Carl McDonald steps off the scales and is handed a bottle of water mixed with Berocca, an apple and a hotdog. It's deserved provision for the Irish super bantamweight champion, as he prepares for his second fight in eight days.
The Jobstown boxer fights on the Clash of the Titans undercard at the National Stadium in Dublin on Saturday, live on TG4. It's a welcomed return for bigtime boxing in the capital that comes in the midst of a busy period for McDonald.
Last week, McDonald stood in on just 48 hours notice to face three-weight British title challenger Iain Butcher for a six-round bout on the MTK Global card at the Emirates Arena in Glasgow. The Irishman had the favourite on the canvas inside the first round and had him in all sorts of trouble in the third.
Despite this, he was defeated on a points conclusion 58-56. A decision that was frustrating but not shocking.
Speaking to Balls.ie on the day of his weigh-in for Saturday's scrap, McDonald explains he has parked last week now.
I don't know, it’s not even disappointment. It’s one of those things... Everyone knew I won except the referee, I don’t mind. Even the opponent himself congratulated me after the fight, he knew he lost. I knew I won. But it is one of those things when you are in the away corner.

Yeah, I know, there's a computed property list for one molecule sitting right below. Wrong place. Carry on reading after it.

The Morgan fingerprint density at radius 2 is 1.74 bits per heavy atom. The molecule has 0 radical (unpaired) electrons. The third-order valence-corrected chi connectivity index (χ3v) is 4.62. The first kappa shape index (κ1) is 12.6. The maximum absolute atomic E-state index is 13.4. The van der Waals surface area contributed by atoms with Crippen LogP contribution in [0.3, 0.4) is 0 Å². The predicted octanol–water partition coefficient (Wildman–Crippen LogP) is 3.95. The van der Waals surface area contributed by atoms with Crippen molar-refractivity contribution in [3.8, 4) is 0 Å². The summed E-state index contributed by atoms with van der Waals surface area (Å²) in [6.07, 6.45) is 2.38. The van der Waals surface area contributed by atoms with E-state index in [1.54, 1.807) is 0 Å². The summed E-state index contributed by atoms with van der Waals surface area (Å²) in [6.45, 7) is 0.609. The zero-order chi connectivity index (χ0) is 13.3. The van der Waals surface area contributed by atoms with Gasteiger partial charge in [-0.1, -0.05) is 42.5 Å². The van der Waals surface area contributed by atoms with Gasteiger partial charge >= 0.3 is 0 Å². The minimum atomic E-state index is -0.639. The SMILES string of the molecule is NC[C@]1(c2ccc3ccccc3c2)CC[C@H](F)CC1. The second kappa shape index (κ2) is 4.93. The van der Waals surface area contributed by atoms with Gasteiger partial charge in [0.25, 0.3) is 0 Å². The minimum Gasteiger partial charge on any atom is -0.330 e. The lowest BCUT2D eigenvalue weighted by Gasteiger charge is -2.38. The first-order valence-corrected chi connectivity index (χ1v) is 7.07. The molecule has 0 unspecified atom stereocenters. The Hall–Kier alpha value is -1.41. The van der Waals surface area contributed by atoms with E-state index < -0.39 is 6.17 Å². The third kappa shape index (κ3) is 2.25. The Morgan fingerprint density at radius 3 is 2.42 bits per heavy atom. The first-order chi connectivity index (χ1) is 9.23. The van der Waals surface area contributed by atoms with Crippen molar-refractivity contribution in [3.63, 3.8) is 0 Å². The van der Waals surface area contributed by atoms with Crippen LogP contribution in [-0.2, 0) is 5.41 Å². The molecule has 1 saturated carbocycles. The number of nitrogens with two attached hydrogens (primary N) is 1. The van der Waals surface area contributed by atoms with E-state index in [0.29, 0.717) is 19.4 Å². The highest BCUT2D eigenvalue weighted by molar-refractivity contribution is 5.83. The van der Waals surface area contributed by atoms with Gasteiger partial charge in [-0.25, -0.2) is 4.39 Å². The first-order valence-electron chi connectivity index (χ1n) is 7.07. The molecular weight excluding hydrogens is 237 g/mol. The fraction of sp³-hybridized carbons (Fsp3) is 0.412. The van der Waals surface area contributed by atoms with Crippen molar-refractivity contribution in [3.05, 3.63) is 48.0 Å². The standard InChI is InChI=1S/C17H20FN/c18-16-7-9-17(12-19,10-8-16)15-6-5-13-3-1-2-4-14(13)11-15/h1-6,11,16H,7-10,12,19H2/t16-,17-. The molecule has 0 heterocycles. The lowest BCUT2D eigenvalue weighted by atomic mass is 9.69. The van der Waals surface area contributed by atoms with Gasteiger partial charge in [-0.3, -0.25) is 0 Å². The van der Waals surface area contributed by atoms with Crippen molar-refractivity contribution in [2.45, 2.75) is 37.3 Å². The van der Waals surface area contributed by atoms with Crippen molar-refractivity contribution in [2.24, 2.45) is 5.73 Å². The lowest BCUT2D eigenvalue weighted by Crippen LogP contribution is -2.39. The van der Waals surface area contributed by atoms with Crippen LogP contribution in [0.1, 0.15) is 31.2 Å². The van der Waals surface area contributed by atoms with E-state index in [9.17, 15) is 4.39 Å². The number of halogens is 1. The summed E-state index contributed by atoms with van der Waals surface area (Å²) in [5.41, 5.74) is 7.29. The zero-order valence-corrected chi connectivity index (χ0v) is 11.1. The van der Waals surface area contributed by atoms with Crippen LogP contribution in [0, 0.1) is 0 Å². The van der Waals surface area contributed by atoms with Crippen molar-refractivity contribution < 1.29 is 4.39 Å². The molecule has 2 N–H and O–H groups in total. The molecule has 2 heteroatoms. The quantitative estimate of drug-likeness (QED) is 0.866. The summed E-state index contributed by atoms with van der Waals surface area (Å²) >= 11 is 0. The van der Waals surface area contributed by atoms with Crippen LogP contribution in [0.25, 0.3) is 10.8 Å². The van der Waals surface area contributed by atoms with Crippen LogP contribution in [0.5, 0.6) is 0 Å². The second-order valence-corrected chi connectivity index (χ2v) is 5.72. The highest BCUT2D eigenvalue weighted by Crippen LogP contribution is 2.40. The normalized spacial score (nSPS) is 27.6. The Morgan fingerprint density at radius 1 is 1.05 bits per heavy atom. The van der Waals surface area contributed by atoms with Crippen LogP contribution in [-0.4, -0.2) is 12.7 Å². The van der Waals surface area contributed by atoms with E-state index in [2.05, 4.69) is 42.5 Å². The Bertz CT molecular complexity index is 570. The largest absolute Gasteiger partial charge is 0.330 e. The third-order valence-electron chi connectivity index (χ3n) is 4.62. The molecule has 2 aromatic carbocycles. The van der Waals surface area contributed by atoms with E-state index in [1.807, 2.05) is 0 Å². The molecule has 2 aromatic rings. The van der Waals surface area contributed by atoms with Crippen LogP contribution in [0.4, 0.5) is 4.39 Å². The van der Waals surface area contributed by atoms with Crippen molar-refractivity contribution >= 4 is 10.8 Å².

He’s a European level fighter, I proved it at least at that level. I'm only 7 fights in, he's 22. I can only take good things from that fight.
McDonald's ascent has him targetting European titles in the not too distant future. First, he must overcome Hungarian David Botos.
There's a sense around this card and domestic boxing in general, of a long-awaited upturn in fortunes. McDonald admits to recognising the increased attention the sport is garnering and credits one figure in particular for attracting it.
"It’s brilliant overall, I think Katie (Taylor) has taken the game to a whole new level. She is really special, in a world of her own."
He pauses briefly and laughs. You get the sense Carl McDonald genuinely loves what he does and is only happier that more people get to experience it too.
Irish boxing on terrestrial television paves the way for bigger and better days. For McDonald, it's the start of something big.
This is magic. For myself and for everyone else. Even for the next generation coming along, it's great. You have to work hard as a boxer, no one works harder. It can be vicious, so to finally get some recognition, brilliant.